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OpenSolaris 2009.06 - man page for zones (opensolaris section 5)

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zones(5)		       Standards, Environments, and Macros			 zones(5)

       zones - Solaris application containers

       The  zones  facility in Solaris provides an isolated environment for running applications.
       Processes running in a zone are prevented from monitoring or interfering with other activ-
       ity  in	the system. Access to other processes, network interfaces, file systems, devices,
       and inter-process communication facilities are restricted to prevent  interaction  between
       processes in different zones.

       The  privileges	available within a zone are restricted to prevent operations with system-
       wide impact. See privileges(5).

       You can configure and administer zones with the zoneadm(1M) and zonecfg(1M) utilities. You
       can specify the configuration details a zone, install file system contents including soft-
       ware packages into the zone, and manage the runtime state of the zone.  You  can  use  the
       zlogin(1)  to  run  commands  within  an  active  zone. You can do this without logging in
       through a network-based login server such as in.rlogind(1M) or sshd(1M).

       The autobooting of zones is enabled and disabled by the zones service, identified  by  the


       See  zoneadm(1M).  Note	that  a  zone  has an autoboot property, which can be set to true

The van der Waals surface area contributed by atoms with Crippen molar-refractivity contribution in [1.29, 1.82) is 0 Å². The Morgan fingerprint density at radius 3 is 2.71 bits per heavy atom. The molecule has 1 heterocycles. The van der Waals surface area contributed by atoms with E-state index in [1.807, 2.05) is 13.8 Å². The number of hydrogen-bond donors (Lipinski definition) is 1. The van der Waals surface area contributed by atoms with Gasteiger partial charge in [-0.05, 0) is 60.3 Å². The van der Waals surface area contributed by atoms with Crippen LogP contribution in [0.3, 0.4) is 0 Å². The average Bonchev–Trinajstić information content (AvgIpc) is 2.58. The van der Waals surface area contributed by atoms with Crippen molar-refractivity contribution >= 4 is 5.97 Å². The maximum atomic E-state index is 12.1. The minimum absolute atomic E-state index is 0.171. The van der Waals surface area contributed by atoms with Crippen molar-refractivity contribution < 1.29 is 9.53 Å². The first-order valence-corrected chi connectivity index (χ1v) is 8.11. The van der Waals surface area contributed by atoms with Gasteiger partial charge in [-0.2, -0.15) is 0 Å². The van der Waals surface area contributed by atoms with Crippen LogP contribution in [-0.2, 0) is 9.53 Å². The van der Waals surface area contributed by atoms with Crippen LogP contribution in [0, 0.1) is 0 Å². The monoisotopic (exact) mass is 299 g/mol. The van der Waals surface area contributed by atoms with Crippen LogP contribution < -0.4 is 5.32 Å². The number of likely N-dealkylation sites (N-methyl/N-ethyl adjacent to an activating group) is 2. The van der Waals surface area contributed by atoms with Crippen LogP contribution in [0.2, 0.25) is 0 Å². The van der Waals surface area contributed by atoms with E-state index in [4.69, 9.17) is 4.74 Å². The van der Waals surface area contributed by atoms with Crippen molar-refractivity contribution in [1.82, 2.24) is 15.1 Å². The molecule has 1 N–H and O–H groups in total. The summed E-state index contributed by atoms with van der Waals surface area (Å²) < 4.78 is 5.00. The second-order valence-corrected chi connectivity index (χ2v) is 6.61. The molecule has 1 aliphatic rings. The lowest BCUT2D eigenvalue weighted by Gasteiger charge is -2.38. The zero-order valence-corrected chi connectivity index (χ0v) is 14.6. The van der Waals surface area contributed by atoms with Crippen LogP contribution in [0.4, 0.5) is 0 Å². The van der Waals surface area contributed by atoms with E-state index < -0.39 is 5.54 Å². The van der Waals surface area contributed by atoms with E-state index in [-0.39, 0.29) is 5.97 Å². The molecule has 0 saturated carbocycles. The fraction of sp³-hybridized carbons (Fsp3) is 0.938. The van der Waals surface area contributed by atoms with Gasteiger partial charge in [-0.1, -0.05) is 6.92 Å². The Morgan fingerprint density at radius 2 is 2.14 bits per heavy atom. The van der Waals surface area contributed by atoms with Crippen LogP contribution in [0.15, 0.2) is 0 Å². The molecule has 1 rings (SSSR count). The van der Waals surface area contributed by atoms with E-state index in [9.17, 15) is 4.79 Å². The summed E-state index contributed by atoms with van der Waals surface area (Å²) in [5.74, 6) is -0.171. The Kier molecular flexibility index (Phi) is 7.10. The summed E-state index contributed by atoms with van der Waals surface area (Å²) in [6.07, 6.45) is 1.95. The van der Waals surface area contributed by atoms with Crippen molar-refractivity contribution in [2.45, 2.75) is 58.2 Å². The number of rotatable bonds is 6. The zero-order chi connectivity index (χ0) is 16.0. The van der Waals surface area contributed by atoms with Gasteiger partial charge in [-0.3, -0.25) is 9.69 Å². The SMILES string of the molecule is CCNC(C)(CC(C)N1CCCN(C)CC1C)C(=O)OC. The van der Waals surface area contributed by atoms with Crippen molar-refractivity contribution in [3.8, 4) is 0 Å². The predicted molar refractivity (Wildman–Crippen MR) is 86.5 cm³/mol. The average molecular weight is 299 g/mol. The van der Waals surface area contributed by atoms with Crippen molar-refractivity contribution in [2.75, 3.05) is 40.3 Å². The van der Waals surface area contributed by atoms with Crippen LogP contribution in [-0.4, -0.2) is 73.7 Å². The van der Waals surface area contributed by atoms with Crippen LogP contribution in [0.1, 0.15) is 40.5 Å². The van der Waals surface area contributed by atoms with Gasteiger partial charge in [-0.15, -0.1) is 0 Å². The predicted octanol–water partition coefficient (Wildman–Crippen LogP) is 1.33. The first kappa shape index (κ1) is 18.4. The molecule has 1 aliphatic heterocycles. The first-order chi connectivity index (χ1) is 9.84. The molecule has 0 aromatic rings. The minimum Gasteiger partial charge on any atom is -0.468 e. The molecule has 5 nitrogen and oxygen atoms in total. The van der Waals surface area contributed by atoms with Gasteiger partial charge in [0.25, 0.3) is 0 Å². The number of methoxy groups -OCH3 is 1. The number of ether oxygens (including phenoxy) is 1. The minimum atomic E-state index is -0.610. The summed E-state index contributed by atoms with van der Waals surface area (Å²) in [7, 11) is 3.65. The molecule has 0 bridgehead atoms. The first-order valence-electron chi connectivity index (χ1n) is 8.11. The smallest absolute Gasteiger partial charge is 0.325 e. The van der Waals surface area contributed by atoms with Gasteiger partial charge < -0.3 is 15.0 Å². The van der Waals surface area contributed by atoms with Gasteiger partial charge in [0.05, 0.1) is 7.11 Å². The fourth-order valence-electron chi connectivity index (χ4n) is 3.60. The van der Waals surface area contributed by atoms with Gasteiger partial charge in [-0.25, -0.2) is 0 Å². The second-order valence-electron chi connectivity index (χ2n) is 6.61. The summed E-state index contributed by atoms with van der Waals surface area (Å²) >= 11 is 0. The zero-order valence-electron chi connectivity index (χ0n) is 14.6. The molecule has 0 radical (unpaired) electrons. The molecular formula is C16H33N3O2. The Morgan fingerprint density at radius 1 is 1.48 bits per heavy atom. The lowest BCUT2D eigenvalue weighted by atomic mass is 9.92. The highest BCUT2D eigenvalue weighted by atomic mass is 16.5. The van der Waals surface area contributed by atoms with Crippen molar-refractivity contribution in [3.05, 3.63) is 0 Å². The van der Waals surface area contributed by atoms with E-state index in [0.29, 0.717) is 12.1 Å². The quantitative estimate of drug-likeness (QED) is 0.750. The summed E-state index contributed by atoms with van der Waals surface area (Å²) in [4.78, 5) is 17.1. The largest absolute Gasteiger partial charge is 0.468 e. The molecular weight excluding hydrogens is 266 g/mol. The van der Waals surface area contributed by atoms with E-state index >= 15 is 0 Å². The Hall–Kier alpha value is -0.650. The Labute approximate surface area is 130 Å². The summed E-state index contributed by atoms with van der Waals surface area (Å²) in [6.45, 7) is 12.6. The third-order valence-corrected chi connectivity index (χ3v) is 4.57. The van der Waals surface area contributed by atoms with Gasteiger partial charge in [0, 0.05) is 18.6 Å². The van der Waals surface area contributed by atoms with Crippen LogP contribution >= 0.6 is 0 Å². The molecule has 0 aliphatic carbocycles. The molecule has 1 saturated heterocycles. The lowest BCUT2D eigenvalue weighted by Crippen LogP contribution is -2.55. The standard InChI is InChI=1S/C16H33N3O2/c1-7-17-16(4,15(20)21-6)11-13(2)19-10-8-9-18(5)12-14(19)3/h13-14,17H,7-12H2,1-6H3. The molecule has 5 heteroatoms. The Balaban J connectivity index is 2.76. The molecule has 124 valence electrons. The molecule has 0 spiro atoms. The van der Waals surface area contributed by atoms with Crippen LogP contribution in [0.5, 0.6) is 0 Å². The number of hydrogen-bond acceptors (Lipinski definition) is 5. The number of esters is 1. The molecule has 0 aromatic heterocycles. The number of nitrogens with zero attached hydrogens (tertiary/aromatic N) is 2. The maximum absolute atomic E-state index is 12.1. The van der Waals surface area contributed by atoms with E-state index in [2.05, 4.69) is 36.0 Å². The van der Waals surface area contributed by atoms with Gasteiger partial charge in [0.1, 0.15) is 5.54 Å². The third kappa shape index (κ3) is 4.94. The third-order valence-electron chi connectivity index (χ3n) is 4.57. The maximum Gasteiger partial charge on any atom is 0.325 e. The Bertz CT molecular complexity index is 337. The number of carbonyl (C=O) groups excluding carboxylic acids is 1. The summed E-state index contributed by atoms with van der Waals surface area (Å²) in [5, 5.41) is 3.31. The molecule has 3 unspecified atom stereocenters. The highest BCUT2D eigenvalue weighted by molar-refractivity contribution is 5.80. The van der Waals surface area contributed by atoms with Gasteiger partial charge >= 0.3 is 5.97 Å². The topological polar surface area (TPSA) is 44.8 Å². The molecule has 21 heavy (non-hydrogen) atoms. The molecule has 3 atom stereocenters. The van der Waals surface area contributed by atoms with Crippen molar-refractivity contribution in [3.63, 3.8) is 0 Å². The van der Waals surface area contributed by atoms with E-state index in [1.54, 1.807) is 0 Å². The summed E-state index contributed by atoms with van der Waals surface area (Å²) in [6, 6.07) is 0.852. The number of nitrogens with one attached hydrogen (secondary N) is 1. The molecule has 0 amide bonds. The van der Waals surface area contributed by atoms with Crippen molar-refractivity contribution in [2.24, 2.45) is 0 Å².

(always autoboot). However, if the zones service is disabled,  autoboot	will  not  occur,
       regardless of the setting of the autoboot property for a given zone. See zonecfg(1M).

       An alphanumeric name and numeric ID identify each active zone. Alphanumeric names are con-
       figured using the zonecfg(1M) utility. Numeric IDs are  automatically  assigned	when  the
       zone is booted. The zonename(1) utility reports the current zone name, and the zoneadm(1M)
       utility can be used to report the names and IDs of configured zones.

       A zone can be in one of several states:

       CONFIGURED	Indicates that the configuration for the zone has been completely  speci-
			fied and committed to stable storage.

       INCOMPLETE	Indicates  that  the  zone  is	in  the midst of being installed or unin-
			stalled, or was interrupted in the midst of such a transition.